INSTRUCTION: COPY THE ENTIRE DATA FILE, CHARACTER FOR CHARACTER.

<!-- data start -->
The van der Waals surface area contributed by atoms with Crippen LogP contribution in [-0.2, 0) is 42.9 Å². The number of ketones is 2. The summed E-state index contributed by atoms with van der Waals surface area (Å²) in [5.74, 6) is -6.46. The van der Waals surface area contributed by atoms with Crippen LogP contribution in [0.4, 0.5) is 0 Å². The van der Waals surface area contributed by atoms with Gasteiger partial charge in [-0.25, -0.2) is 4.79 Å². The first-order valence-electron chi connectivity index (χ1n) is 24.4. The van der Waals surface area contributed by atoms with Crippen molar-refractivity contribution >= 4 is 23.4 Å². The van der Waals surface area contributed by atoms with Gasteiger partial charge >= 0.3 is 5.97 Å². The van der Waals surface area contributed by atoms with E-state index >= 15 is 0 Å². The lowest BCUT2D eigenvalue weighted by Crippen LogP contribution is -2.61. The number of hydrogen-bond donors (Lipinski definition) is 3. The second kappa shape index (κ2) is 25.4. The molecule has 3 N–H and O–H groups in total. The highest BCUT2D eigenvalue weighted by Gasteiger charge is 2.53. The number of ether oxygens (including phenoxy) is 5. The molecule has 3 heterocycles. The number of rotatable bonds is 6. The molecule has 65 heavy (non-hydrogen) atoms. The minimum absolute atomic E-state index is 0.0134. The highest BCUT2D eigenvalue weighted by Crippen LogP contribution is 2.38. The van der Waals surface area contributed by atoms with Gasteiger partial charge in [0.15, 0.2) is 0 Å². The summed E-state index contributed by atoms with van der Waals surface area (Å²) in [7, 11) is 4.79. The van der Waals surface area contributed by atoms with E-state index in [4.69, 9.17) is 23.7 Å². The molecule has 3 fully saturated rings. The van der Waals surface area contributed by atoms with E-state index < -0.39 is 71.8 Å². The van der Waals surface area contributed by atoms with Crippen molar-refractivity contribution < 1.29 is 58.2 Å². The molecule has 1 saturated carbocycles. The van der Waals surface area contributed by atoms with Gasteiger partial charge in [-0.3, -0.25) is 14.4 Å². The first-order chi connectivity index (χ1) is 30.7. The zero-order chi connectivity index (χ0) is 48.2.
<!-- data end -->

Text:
The van der Waals surface area contributed by atoms with Crippen LogP contribution in [-0.2, 0) is 42.9 Å². The number of ketones is 2. The summed E-state index contributed by atoms with van der Waals surface area (Å²) in [5.74, 6) is -6.46. The van der Waals surface area contributed by atoms with Crippen LogP contribution in [0.4, 0.5) is 0 Å². The van der Waals surface area contributed by atoms with Gasteiger partial charge in [-0.25, -0.2) is 4.79 Å². The first-order valence-electron chi connectivity index (χ1n) is 24.4. The van der Waals surface area contributed by atoms with Crippen molar-refractivity contribution >= 4 is 23.4 Å². The van der Waals surface area contributed by atoms with Gasteiger partial charge >= 0.3 is 5.97 Å². The van der Waals surface area contributed by atoms with E-state index >= 15 is 0 Å². The lowest BCUT2D eigenvalue weighted by Crippen LogP contribution is -2.61. The number of hydrogen-bond donors (Lipinski definition) is 3. The second kappa shape index (κ2) is 25.4. The molecule has 3 N–H and O–H groups in total. The highest BCUT2D eigenvalue weighted by Gasteiger charge is 2.53. The number of ether oxygens (including phenoxy) is 5. The molecule has 3 heterocycles. The number of rotatable bonds is 6. The molecule has 65 heavy (non-hydrogen) atoms. The minimum absolute atomic E-state index is 0.0134. The highest BCUT2D eigenvalue weighted by Crippen LogP contribution is 2.38. The van der Waals surface area contributed by atoms with Gasteiger partial charge in [0.15, 0.2) is 0 Å². The summed E-state index contributed by atoms with van der Waals surface area (Å²) in [7, 11) is 4.79. The van der Waals surface area contributed by atoms with E-state index in [4.69, 9.17) is 23.7 Å². The molecule has 3 fully saturated rings. The van der Waals surface area contributed by atoms with E-state index < -0.39 is 71.8 Å². The van der Waals surface area contributed by atoms with Crippen molar-refractivity contribution < 1.29 is 58.2 Å². The molecule has 1 saturated carbocycles. The van der Waals surface area contributed by atoms with Gasteiger partial charge in [-0.3, -0.25) is 14.4 Å². The first-order chi connectivity index (χ1) is 30.7. The zero-order chi connectivity index (χ0) is 48.2.